Speaker 1 00:00:06 Let's segue to the, the book you're working on. Now imagine a large project, like you've talked about large, a large, uh, modernization. There are a lot of different parties to it. Have they have different stakes in it? Mm-hmm, <affirmative> some, I, Lou could see something very different than, than Richard putting aside reasons of personal agenda. I might rep I might feel like I represent a business interest or, or, or, or a cyber in some aspect of the program that is at odds with where you're going. Now, if I'm doing it in honorably, in earnest, I'll have the open conversation with you. I won't play a game mm-hmm <affirmative>, but what if we could clash on some things for legitimate business reasons that affects performance and results and, and that is your that's what you're writing about now. Correct? Speaker 2 00:00:53 Yeah. Well, let me just set the stage and I'll try to, to get to your point. So I I've served, as I said, two times in the us federal government agencies, and I saw, um, on the positive, I saw some amazing things. And in fact, when we were on the same page as a team, it's amazing what some we got done in government. Yeah. But I also saw a lot of dysfunction and a lot of the dysfunction for various reasons, right. That we can go into if you'd like, but so I'm writing this book about, you know, from an operational practitioner standpoint, okay. How can government agencies be more effective in the delivery of whatever service they deliver and product and more efficient in doing it? And so that's really the, the Genesis of the book and a lot of the topics. I mean, governance, we've talked about here at a, at a program level, I talk about government governance at various levels at a program level, at a portfolio level, at a whole agency level. Okay. Speaker 1 00:01:58 Right. Speaker 2 00:01:58 Because the very concepts we talked about, about being on the same page, they apply at all three of those levels. Yeah. Uh, to be effective yeah. As an agency. And so governance is a key theme in the book about the government, uh, performance or agency performance. And so to your point, yeah. I mean, let's take your example. I mean, you may be representing, I mean, cyber's a great example. Maybe you're the cyber specialist and have, uh, you know, real concerns about where we're going from a cyber protection standpoint with this program and the systems where we delivering. And of course, I've got the business people all over me as the program manager about wanting more functionality and why are these cyber people kind of getting in our way <laugh> right. Because they, right, right. I mean, this is pretty classic. And, and so that's a tension that is a perfect example of why you need a governance body where you Lou, as cyber expert, get to come in and talk about the risks and the, and what could happen on a bad day if we deliver this and we don't have the right kind of protections and the like, and the business people can come in and talk about, you know, all the functionality delivered and you know, what, what we're gonna end up with is probably something that maybe doesn't meet everybody's expectations, but, but it's probably best for the agency or the, or the customer in this case. Speaker 2 00:03:21 Mm-hmm <affirmative> or whoever. See mm-hmm <affirmative>, I mean, we need to have the cyber protections, but we also need to deliver business value. So, you know, it's, these are the classic kind of tensions you run into, and sure. You're gonna have a different view and you're gonna be representing your interest. But that doesn't mean as you say, if you do it in an open, honest trust environment that we all have, you can make really good progress in that kind of environment. Yeah, yeah. Right. Yeah. You really can. Yeah. And frankly, if you, if you do that over time, what will happen is we'll be able to deliver a lot more business value and we'll be able to deliver it in a lot more secure way. Yes. Than if we don't have that trusted yes. Governance kind of model. Speaker 1 00:04:03 If you do that. Yeah. If you have those conversations in good faith, you, I think you build a team capability for doing that better and better over time. Speaker 2 00:04:11 I, I absolutely you do, Speaker 1 00:04:13 Because what would, what could come of that? If we could get, if I would like some degree of protection, but the group agreed that it, it could accept some risk with a somewhat lesser degree of protection. If that's a group decision Speaker 2 00:04:26 Mm-hmm <affirmative> Speaker 1 00:04:27 That covers me. Speaker 2 00:04:28 Well, the, yeah. Okay. Yeah. I mean, there's that self-interest that it ultimately comes into play here too, but you're right. I mean, you, you, Speaker 1 00:04:35 I have a response, right? Speaker 2 00:04:36 You you've you've brought the issues forward. A business decision was made, uh, we're gonna take some risk and we're gonna live with them. Speaker 1 00:04:43 And then we have also had a conversation about how to manage those risks. Speaker 2 00:04:47 Yes. Speaker 1 00:04:47 That's the thing is that the more, I think the beauty of the governance process, the way you've described it and the conversations that should that happen there, when it goes, well, these things get vetted. You don't want some of this conversation going on in the hall or outside of the meeting, not in the meeting. You don't want people, things, people, things, people are worried about or ideas they have for solutions not shared. You want that shared because it opens up options for the team. Speaker 2 00:05:16 Agree. Absolutely. That's you said it so well, I can, I couldn't add to that. That's exactly the point. Speaker 1 00:05:24 I mean, probably narrow differences that way we might not be able to agree on everything, but you probably can narrow differences that way and get more agreement. And apart from the particulars of any situation, if two of us, five of us, 10 of us learn to do that together, there is a lot of value in that for the, for the individuals in Speaker 2 00:05:42 The organization. Oh, tremendous. So I I'll give you a, a real world story if I can, if you, if I can take just a couple minutes. Sure, please. Cause I think it's such a good one. When I was at the IRS, we were building a system called modernized E file. And the commissioner at that time, mark eon was wanting to be very aggressive mm-hmm <affirmative> and growing this out. And the first forms we actually took on, on modernized defile were not the 10 forties, the ones we files individuals, but they're actually the business, uh, returns. And so he got in his head that he wanted to mandate that the largest corporations in the United States have to e-file now. Okay. And so he brought in, um, Debbie Nolan and myself, I was a CIO at the time and he brought in Debbie and she was running the what's the large business, uh, part of the IRS mm-hmm <affirmative> that her division handled all the large taxpayers on the business side. It was really a, a challenge to us is that I wanna mandate this. Can I for the next filing season? And are you guys gonna be ready? <laugh> and so we didn't say immediately. Yes. But what we did was we went back and we already had a program governance board. So, uh, what we decided to do was that we took over cochair of it, the two of us. Okay. And really we would do it. And here's what we did every, we met every other week for a year Uhhuh as a government for Speaker 1 00:07:02 Uhhuh. Speaker 2 00:07:03 And the sole objective was to hit that date so that when the IRS mandated e-filing to large corporations, we would be ready. And the first agenda item, and pretty much the only agenda item is what is it we need to do to make sure we stay on schedule. And we got, we took care of so many issues in that governance. It was a tight board. It was a trusted environ. It was all the things we've been talking about. And we had success. And I'll tell you that was so big kudos for the IRS because when mark Ebers eon mandated the commissioner mandated that first, it was a laughing stock. You go the, the Iris, no kidding. And they, and we made it, it was a big deal. And, um, it's something that I'll always remember. You know, you remember you said it earlier, you remember those things. So what, yeah, yeah. That was a very, it was a great example of, and it, it wouldn't have worked. I, I guarantee you, we wouldn't have had success if we didn't do what we, I just described meeting every other week as a group and driving this thing is what it needed. Speaker 1 00:08:13 Well, so what lesson could you draw from that, for observations you're making in, in the second book about government effectiveness and efficiency, there's a lot of getting on the same page to make any organization. Yes. You, you, your church group, you know, Speaker 2 00:08:28 Uh, yeah. I mean, right. A lot of these are, are universal to every organization that wants to be, uh, wants to do better. There's a lot in the book. So I don't wanna, it's gonna be hard to describe it quickly, but this idea of, of having very capable people in, in the roles that they're in and then them working together in the right governance framework, because in order to get anything done in government, in particular, I mean, organizations are the same in some sense. Yeah. But government is a bit of an outlier in that they're even more coordination is required in government than in most private sector organizations. Yeah. And there are more stakeholders, frankly, and, and with the stakeholder means, you know, are more people that can say no, or they can torpedo something Speaker 1 00:09:16 Or call you up to Congress. Speaker 2 00:09:18 Yeah, exactly. <laugh> right. Um, so, you know, it's even more critical that you have the right kind of governance framework in place so that these very capable people you have in these roles can be effective on their roles cuz they have to work together to Speaker 1 00:09:35 Get things done. So, okay. So fair point. There's a lot in the book. There's a lot that meaning that there are many factors that you're gonna address, but, and I don't wanna oversimplify, but what, what I thought in response to what you said was create the environment. It goes back to an earlier point of view is create the environment for those people to work in. And then the second thing is have the right conversations. Meaning let's, let's talk about the real issues openly and honestly yes, Speaker 2 00:10:02 Yes. But that goes back to a trusted environment. Doesn't it? Speaker 1 00:10:06 I think so Speaker 2 00:10:06 People will not even people that want to be open and honest will get very guarded quickly if, if they feel like right, others are taking, you know, trying to take advantage of them or trying to correct. Yeah. Or not playing, not, not playing fair, whatever. However you wanna state it. Speaker 1 00:10:27 I I've a, a colleague in the, in the DC area that had this discussion with me sometime ago, not on a, not a pot, not an episode, but just that she was on a, she was, it was a Navy team. She was civilian, but it was a Navy team. And she said it was the best team experience she had of her life. And they had some rules for themselves as a team that they established. One of them was if we find a problem, anybody finds a problem. You bring it to the team first. Mm-hmm <affirmative> you have an obligation to take some cuz they all came from a different chain of command. Speaker 2 00:10:57 Okay. Speaker 1 00:10:58 We respect that. We all have an obligation to inform of the chain of command, but first you bring it to the team so we can, Speaker 2 00:11:05 We can yes. Speaker 1 00:11:06 Figure it out. What Speaker 2 00:11:08 Deal with it, have a plan of action. Exactly. Speaker 1 00:11:11 And, and, and what that does is it, it, it, it it's some that creates some safety. If you know that your team members are gonna bring things for discussion amongst yourselves first, and you have noticed if something's gonna be elevated by anybody, you just don't feel as risk. You feel more informed, you feel more aware. Speaker 2 00:11:28 Yes. That's a good, I like that. I like that a lot. Speaker 1 00:11:31 Yeah. I thought it was a great rule. Mm-hmm <affirmative> I thought it was a great rule. Well, let's bring this around full circle because your first book was about a guide for advancing your, a career, a technology career. You're not writing a second book about a guide for advancing your program career. But if you're talking about effective and efficient government, effective efficient government programs, a lot of young people in government today, what advice would you have for them being mindful of, of, of things they could do? Maybe it's their, their first project lead role. Maybe they're not the project lead. They're a project team member and they're trying and ask themselves, there's gotta be a better way to do this. There's gotta be a way we could do this better. Speaker 2 00:12:14 Oh goodness. Probably comes, Speaker 1 00:12:16 Probably comes back to some of the nine things you wrote about, or the sorry, the, Speaker 2 00:12:20 I was gonna say, I mean, as I said, there's 12 traits there's write about and, and you've just opened up the box here so I could, I could list them all or not Speaker 1 00:12:28 <laugh> yeah, true. The young person, but they do apply. Speaker 2 00:12:31 I mentioned a couple things that I think are really important that I'll hit on. Again, that go, I think to your 0.1, this idea of mentors, I'm very big on mentors. I've I've had some great mentors myself, mm-hmm <affirmative> and have mentored me. And I try to be a good mentor to a number of people. Someone is interested. I would certainly try to help others at this stage in my career, but it it's like we were talking about it. It can provide you perspective and it can help you learn things that might take you a decade to learn that you can learn, you know, very short time with the right mentor. True. If you're open to it now. Yeah. It's not like you just, you know, take anything and everything that someone tells you, who's your elder, so to speak. But you know, if you can, if you can find the right mentor or a few mentors, people that you trust, you really respect, they, they've kind of gone a path that you wanna in your career. Speaker 2 00:13:32 Oh my God, it's, it's a boom for you. Good point as a younger person. And so that, and I that's, one of the traits is to cultivate the right kinds of mentors. That's certainly one that can help you in this kind of situation. So you're on a project team. The team's struggling. If you've got a mentor, that's kind of been there, done it, cuz it's very difficult for you as a younger person to go to the project manager say, well, you're really doing this wrong. Yeah. And here's what you could be doing. And they look at you like you've never even done this before. Yeah. It's like, you have really little credibility when you're younger in some of these points. So we're talking about yeah. Cause you've not been there done it, but mentors can help you navigate ways in which maybe you can get that point across that more effectively or, or help in ways. I'm, I'm very big on building your own expertise, especially when you're younger. So, you know, and really this goes beyond the technology deal. Speaker 1 00:14:27 It does Speaker 2 00:14:27 Technology too. You know, if, if building credibility is important early in your career, how you do that? Well, if you're really become known as good for, you know, really known as someone as really, really good and becomes an expert, even in a particular topic, if it's technology great. I mean, what element of technology? I mean there's thousands, literally thousands of different areas you can, you can work in and it, and what's nice about it is in today's technology where the way things change. And like, it's not like this is a 20 year thing to do. You know, I talk about becoming an expert in about five years in a particular topic. Mm-hmm <affirmative>, which is doable, is doable. Mm-hmm <affirmative> now I don't think you're gonna become an expert in how to manage large scale pro programs from a standing start at, at 20 years old, in five years. Right. That that's Speaker 1 00:15:18 Not gonna happen. No, Speaker 2 00:15:19 There's just too much experience you need and you have to play different roles in the like, but if you wanna become a, an expert in some element of cyber security or some expert in some element of the development of systems or the lack, that's very doable in five years. And I mean, world class, I mean really know Speaker 1 00:15:38 What that's a great point. Speaker 2 00:15:40 And Speaker 1 00:15:41 That's a great point that Speaker 2 00:15:42 Has a number of elements that are really positive for you. It, it, not only that was it help you right then and there cuz you're, you're gonna get better raises. You're gonna get promotion opportunities like, but you're gonna build credibility. Okay. And if you do it right, you're not gonna just build credibility in your own company or own agency or whatever it is you work for. But if you, if you reach out and I talk about networking, right. And I don't need technical networking, I no, no networking with people, you know, through professional associations. Yeah. In other ways you can build a network of people related in that field, whatever it is. And all of a sudden you've got a worldwide network you've built and five years that you're part of, and this is Speaker 1 00:16:26 Doable. That's good stuff. This Speaker 2 00:16:27 Is definitely doable today. Now I don't say, you know, this, isn't just the cakewalk where you, you gotta put a lot of time and effort. You gotta, I mean, become an expert. You gotta, you know, either additional education or additional training. I mean, you're gonna have, this is, you know, this is well way above and beyond your normal 40 hours a week kind of job. But it's definitely Speaker 1 00:16:48 Dual. So as the return, yeah, that reminds me that's right. That reminds me of, Speaker 2 00:16:54 Yeah, go ahead. Speaker 1 00:16:55 I don't even remember what the, what the project was. Richard. It was so long ago, but I remember being asked to look into some data. I thought would be the most boring and tedious thing in the world to have to have to do. And somebody said to me, if you know that data better than anybody else, you have a valuable contribution to the team and the effort mm-hmm <affirmative>. So it wasn't even going, as far as you're describing of, uh, mastering something that would take some time, like years, maybe some certifications, it was really simple. It was nobody on the team knew all the data mm-hmm <affirmative> I studied it. I studied it upside down, inside, out left and right. And when questions came up, I, Richard, I didn't even have a view on something. It wasn't like I had a position or an objective. I just had the answers. Speaker 2 00:17:45 Yeah. Speaker 1 00:17:46 I knew it was, you were Speaker 2 00:17:47 Resident, you were a resident expert on that data. It was which all of a sudden becomes very Speaker 1 00:17:51 Valuable at at times it did. And it, and it, I was young. And I remember thinking, I remember feeling good about, well, it, it taught me something fast mastery. It may felt good about. Yeah. That was a simple thing to master. It wasn't mastering a complex. It was mastered a data set <laugh> but it felt mastery felt good. Mastery is mastery. I liked the master, my golf swing, and I'm never gonna be on the tour. It mastery felt good. Mm-hmm <affirmative> and then the value I could bring to a con conversation, answer a question, correct. A misunderstanding. It was just, it was, it felt good in a matter it contributed something that when others would like in the, like in the governance conversations you've talked about, I could say something that somebody would go, oh, okay. I didn't know that. Or aha. Now I understand some right. Those, those light bulbs went off. And then mm-hmm, <affirmative> those folks advanced things in the conversation that I wasn't really, I couldn't keep up with, but I, I gave a piece of the puzzle. Speaker 2 00:18:48 Yes. Good example. Speaker 1 00:18:50 Great. Very good. Two, two good points, mentoring and, and build your own expertise. Well, is there anything else you wanted to comment on? Speaker 2 00:18:58 Um, no. I'm excited about, you know, I hope to get my second book published about improving government agency performance this year. Uh it's that's that's my plan. I mean, I've, I've got a complete draft, but I'm, I'm refining that. So I do wanna get that completed and published as well. And I mean, tell you to get that out, but as you say, it's a different perspective. I mean, my first book is about the individual. My second book is more about the organization and in this case I'm focused on government agencies cuz I know them so well, but I'm excited. I'm excited to get that done. So I hope it's, I hope it'll be valuable for people. Well, I, I, the first book I'm very proud of it. And, and to what you mentioned, like with your daughter giving, I think it's very, very valuable for those earlier in their career. I mean, it's really meant as a career art kind of book. Yeah. But it's more, I think it's most valuable for those that are either in school still or are, are just earlier in their career. Speaker 1 00:19:56 Well, and I thought the story of how the concept of the book emerged was, was interesting. It was a real organic thing that happened. Yeah. You described. Yeah. Mm-hmm, <affirmative>, there's a number of people at your level and anybody at that level has a perspective that's lacking at a, at, at lower level. So there's a lot in that book for, for a career, for, for a career. I learned some things in it at 61 and I'm not a technologist and I'm eager to see what you have to say about, I was, I, I worked at us EPA while I was in graduate school. Speaker 2 00:20:27 Oh, Speaker 1 00:20:27 Okay. In Ohio, where I, before I came to DC, I was in a local government. And then in DC, I worked at us EPA for about eight years before I left government. And then I've been consulting the government. And so mm-hmm, <affirmative>, I'm a big believer in the missions that the public has set for itself that would, that require a government mechanism to make them happen and go, and in doing that well. And so the effectiveness and efficiency notions resonate with me. And I look forward to what you have to say, Speaker 2 00:20:54 Well, you know, so much trust has been lost in government, particularly at the federal level. That's really very concerning to me as a use, as a citizen, we need to rebuild trust in government. And I don't know of a better way to do it than to actually government agencies deliver more effectively, more efficiently. That to me is how you rebuild trust. Speaker 1 00:21:18 Well, let's talk about that one another time. I remember I was, um, at EPA when it was Newt Gingrich and bill Clinton that went toe to toe and shut the government down for the first time. Wasn't it? Speaker 2 00:21:31 I believe that's correct. Speaker 1 00:21:33 And I remember Speaker 2 00:21:33 In the 1990s, Speaker 1 00:21:35 Yeah, it was, I remember being home cuz I wasn't going to work. And I remember turning into CSPAN and I remember watching then a Republican Congressman, not, this is not a partisan thing to say. He was Republican Congressman at a podium, then pounding the podium with his, with his fist. And he had a glass of water on the podium. Cuz there wa that, that was, there would even bottled much bottled water. Then it was glass of water and he, and he was saying he was gloating. Government's been closed for three days and who misses it? And I thought to myself, do you have any idea what it took to put that clean glass of water on that podium? Yeah. Federal state and local. Speaker 2 00:22:15 Yes. Speaker 1 00:22:16 Whole system organizations, science technology, policy, law, human health, ecological, um, factors just so much. And there's something good to be said for when governments faded into the background, like the wallpaper that you don't notice cuz it's probably working well, but that's not a good sales point. That's not a good marketing point <laugh> but I would say to people over time, I say you don't worry about opening a can of food and getting Bo you don't worry about getting on a plane and having a wing fall off. These are public and private sector functions, government and public private sector have come together to do some things that we take for granted. Speaker 2 00:23:00 Well stated Speaker 1 00:23:00 That doesn't help our, our, the problem you, you meant that you identified of lost of trust in government and, and how to get it back. But that's just a different conversation. <laugh> Speaker 2 00:23:11 It is. We just went another hour on that. Yes. Speaker 1 00:23:14 Thank you, sir. I've enjoyed this very much and learned a lot. I appreciate it, Speaker 2 00:23:18 Lou. Thank you again for having me on. It's been great talking Speaker 1 00:23:21 To you. I'll look forward to your next book. Speaker 2 00:23:23 All right. Thank Speaker 1 00:23:24 You. Thank you, sir. Speaker 2 00:23:25 All right, Lou. Thank you so much again. Speaker 1 00:23:27 All right. My pleasure. And I'll be in touch. Okay. Bye-bye and that's how we see it. My friends, I wanna thank Richard for recording today's episode. You can find it at, I see what you mean.casts.com. Plus all the usual places, send questions and suggestions through your app. Subscribe and give me a five star rating unless you can't. In which case, let me know why and join me next week. When we take another look at how to get on the same page and stay there unless we shouldn't.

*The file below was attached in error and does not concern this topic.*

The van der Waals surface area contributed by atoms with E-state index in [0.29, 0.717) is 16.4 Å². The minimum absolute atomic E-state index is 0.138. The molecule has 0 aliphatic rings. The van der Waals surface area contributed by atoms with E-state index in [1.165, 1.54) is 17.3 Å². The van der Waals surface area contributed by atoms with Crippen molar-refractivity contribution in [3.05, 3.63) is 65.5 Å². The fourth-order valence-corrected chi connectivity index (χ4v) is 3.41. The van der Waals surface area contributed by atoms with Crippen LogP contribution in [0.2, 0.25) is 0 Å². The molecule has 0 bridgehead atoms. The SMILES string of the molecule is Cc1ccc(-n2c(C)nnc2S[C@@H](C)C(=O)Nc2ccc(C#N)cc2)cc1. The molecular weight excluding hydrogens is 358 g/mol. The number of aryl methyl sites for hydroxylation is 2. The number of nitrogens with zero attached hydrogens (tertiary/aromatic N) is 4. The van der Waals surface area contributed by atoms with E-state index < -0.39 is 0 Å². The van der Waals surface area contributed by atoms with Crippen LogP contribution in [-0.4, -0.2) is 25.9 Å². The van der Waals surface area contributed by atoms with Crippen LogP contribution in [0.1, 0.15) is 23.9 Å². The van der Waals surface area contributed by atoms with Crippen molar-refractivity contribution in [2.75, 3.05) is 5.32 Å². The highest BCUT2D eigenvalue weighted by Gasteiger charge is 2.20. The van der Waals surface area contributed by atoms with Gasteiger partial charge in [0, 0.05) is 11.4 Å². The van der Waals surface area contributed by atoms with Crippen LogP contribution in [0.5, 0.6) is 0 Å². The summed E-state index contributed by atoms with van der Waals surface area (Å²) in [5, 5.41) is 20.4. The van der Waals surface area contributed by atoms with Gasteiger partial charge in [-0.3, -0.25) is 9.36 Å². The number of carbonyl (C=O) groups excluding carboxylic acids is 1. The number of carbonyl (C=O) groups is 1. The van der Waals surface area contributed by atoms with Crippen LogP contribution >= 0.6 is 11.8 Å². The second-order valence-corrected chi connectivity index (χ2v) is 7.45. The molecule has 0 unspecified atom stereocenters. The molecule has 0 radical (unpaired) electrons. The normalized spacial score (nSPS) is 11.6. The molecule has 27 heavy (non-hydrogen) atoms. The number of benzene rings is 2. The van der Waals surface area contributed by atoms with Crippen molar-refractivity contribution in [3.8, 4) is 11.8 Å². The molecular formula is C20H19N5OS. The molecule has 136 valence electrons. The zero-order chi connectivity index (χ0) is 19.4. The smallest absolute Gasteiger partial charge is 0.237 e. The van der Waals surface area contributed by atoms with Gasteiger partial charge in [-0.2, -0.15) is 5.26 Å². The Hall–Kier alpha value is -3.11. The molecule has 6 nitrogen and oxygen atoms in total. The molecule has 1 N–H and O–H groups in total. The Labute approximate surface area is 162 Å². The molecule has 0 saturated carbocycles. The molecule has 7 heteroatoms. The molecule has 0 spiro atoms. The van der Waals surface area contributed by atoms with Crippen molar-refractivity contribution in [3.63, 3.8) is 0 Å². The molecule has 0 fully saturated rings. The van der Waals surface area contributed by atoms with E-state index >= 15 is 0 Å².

Other Episodes